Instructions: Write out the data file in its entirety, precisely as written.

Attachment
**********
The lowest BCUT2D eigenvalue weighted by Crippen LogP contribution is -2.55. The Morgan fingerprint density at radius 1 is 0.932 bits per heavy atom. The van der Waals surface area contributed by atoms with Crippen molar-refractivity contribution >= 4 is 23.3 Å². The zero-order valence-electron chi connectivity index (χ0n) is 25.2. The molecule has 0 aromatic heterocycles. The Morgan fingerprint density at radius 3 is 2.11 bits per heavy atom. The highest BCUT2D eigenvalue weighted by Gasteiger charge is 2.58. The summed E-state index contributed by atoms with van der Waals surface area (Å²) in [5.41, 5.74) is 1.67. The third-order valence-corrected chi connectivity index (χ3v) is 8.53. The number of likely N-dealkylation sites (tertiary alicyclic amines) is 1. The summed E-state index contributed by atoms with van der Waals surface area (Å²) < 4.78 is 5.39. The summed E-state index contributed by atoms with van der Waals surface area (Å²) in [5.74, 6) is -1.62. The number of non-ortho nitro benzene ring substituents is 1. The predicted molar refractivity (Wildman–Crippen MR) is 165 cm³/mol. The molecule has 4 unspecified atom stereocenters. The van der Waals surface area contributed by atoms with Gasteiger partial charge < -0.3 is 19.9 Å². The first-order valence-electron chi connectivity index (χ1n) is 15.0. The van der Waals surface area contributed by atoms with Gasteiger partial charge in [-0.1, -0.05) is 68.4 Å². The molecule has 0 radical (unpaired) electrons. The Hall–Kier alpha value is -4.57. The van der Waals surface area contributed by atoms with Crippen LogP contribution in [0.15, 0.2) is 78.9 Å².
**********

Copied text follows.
The lowest BCUT2D eigenvalue weighted by Crippen LogP contribution is -2.55. The Morgan fingerprint density at radius 1 is 0.932 bits per heavy atom. The van der Waals surface area contributed by atoms with Crippen molar-refractivity contribution >= 4 is 23.3 Å². The zero-order valence-electron chi connectivity index (χ0n) is 25.2. The molecule has 0 aromatic heterocycles. The Morgan fingerprint density at radius 3 is 2.11 bits per heavy atom. The highest BCUT2D eigenvalue weighted by Gasteiger charge is 2.58. The summed E-state index contributed by atoms with van der Waals surface area (Å²) in [5.41, 5.74) is 1.67. The third-order valence-corrected chi connectivity index (χ3v) is 8.53. The number of likely N-dealkylation sites (tertiary alicyclic amines) is 1. The summed E-state index contributed by atoms with van der Waals surface area (Å²) < 4.78 is 5.39. The summed E-state index contributed by atoms with van der Waals surface area (Å²) in [5.74, 6) is -1.62. The number of non-ortho nitro benzene ring substituents is 1. The predicted molar refractivity (Wildman–Crippen MR) is 165 cm³/mol. The molecule has 4 unspecified atom stereocenters. The van der Waals surface area contributed by atoms with Gasteiger partial charge < -0.3 is 19.9 Å². The first-order valence-electron chi connectivity index (χ1n) is 15.0. The van der Waals surface area contributed by atoms with Gasteiger partial charge in [-0.1, -0.05) is 68.4 Å². The molecule has 0 radical (unpaired) electrons. The Hall–Kier alpha value is -4.57. The van der Waals surface area contributed by atoms with Crippen LogP contribution in [0.15, 0.2) is 78.9 Å².